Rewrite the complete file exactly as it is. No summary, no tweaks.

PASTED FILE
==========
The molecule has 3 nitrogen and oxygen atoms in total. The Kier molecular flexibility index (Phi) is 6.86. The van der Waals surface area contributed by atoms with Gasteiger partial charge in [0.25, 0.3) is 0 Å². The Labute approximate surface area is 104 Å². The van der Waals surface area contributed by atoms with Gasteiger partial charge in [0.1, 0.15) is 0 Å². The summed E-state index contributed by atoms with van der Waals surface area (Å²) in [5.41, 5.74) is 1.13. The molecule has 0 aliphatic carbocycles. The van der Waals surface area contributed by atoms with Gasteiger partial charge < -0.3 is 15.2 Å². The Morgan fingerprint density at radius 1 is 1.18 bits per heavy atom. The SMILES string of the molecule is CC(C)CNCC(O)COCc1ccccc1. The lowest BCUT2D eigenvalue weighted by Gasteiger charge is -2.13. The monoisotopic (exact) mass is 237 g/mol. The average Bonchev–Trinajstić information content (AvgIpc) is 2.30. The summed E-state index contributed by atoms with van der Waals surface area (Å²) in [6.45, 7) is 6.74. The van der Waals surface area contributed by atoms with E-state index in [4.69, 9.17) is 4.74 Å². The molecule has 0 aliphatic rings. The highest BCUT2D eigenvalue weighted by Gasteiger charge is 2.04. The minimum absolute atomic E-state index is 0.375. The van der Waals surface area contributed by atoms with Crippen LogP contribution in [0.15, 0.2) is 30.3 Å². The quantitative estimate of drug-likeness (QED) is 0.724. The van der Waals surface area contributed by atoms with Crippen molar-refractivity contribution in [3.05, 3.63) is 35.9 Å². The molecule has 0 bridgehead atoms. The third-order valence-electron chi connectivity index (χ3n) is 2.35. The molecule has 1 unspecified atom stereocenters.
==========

The molecule has 3 nitrogen and oxygen atoms in total. The Kier molecular flexibility index (Phi) is 6.86. The van der Waals surface area contributed by atoms with Gasteiger partial charge in [0.25, 0.3) is 0 Å². The Labute approximate surface area is 104 Å². The van der Waals surface area contributed by atoms with Gasteiger partial charge in [0.1, 0.15) is 0 Å². The summed E-state index contributed by atoms with van der Waals surface area (Å²) in [5.41, 5.74) is 1.13. The molecule has 0 aliphatic carbocycles. The van der Waals surface area contributed by atoms with Gasteiger partial charge < -0.3 is 15.2 Å². The Morgan fingerprint density at radius 1 is 1.18 bits per heavy atom. The SMILES string of the molecule is CC(C)CNCC(O)COCc1ccccc1. The lowest BCUT2D eigenvalue weighted by Gasteiger charge is -2.13. The monoisotopic (exact) mass is 237 g/mol. The average Bonchev–Trinajstić information content (AvgIpc) is 2.30. The summed E-state index contributed by atoms with van der Waals surface area (Å²) in [6.45, 7) is 6.74. The van der Waals surface area contributed by atoms with E-state index in [4.69, 9.17) is 4.74 Å². The molecule has 0 aliphatic rings. The highest BCUT2D eigenvalue weighted by Gasteiger charge is 2.04. The minimum absolute atomic E-state index is 0.375. The van der Waals surface area contributed by atoms with Crippen LogP contribution in [0.15, 0.2) is 30.3 Å². The quantitative estimate of drug-likeness (QED) is 0.724. The van der Waals surface area contributed by atoms with Crippen molar-refractivity contribution in [3.05, 3.63) is 35.9 Å². The molecule has 0 bridgehead atoms. The third-order valence-electron chi connectivity index (χ3n) is 2.35. The molecule has 1 unspecified atom stereocenters.